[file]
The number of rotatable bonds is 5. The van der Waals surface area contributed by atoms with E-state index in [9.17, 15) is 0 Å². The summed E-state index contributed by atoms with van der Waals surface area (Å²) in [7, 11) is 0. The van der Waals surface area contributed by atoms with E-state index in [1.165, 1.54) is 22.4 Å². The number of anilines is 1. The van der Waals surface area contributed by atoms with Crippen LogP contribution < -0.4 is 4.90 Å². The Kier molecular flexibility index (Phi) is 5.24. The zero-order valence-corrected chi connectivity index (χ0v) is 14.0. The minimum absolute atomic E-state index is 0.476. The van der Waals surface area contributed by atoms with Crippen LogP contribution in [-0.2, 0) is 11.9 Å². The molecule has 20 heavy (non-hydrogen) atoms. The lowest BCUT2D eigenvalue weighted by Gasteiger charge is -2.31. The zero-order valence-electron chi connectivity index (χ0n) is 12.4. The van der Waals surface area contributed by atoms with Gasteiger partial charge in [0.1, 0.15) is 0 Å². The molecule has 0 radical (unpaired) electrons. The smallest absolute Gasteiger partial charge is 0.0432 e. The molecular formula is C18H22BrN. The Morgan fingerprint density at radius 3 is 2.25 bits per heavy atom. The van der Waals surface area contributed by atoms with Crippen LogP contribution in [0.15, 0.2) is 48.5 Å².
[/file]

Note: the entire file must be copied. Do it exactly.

The number of rotatable bonds is 5. The van der Waals surface area contributed by atoms with E-state index in [9.17, 15) is 0 Å². The summed E-state index contributed by atoms with van der Waals surface area (Å²) in [7, 11) is 0. The van der Waals surface area contributed by atoms with E-state index in [1.165, 1.54) is 22.4 Å². The number of anilines is 1. The van der Waals surface area contributed by atoms with Crippen LogP contribution < -0.4 is 4.90 Å². The Kier molecular flexibility index (Phi) is 5.24. The zero-order valence-corrected chi connectivity index (χ0v) is 14.0. The minimum absolute atomic E-state index is 0.476. The van der Waals surface area contributed by atoms with Crippen LogP contribution in [-0.2, 0) is 11.9 Å². The molecule has 20 heavy (non-hydrogen) atoms. The lowest BCUT2D eigenvalue weighted by Gasteiger charge is -2.31. The zero-order valence-electron chi connectivity index (χ0n) is 12.4. The van der Waals surface area contributed by atoms with Gasteiger partial charge in [0.1, 0.15) is 0 Å². The molecule has 0 radical (unpaired) electrons. The smallest absolute Gasteiger partial charge is 0.0432 e. The molecular formula is C18H22BrN. The Morgan fingerprint density at radius 3 is 2.25 bits per heavy atom. The van der Waals surface area contributed by atoms with Crippen LogP contribution in [0.15, 0.2) is 48.5 Å².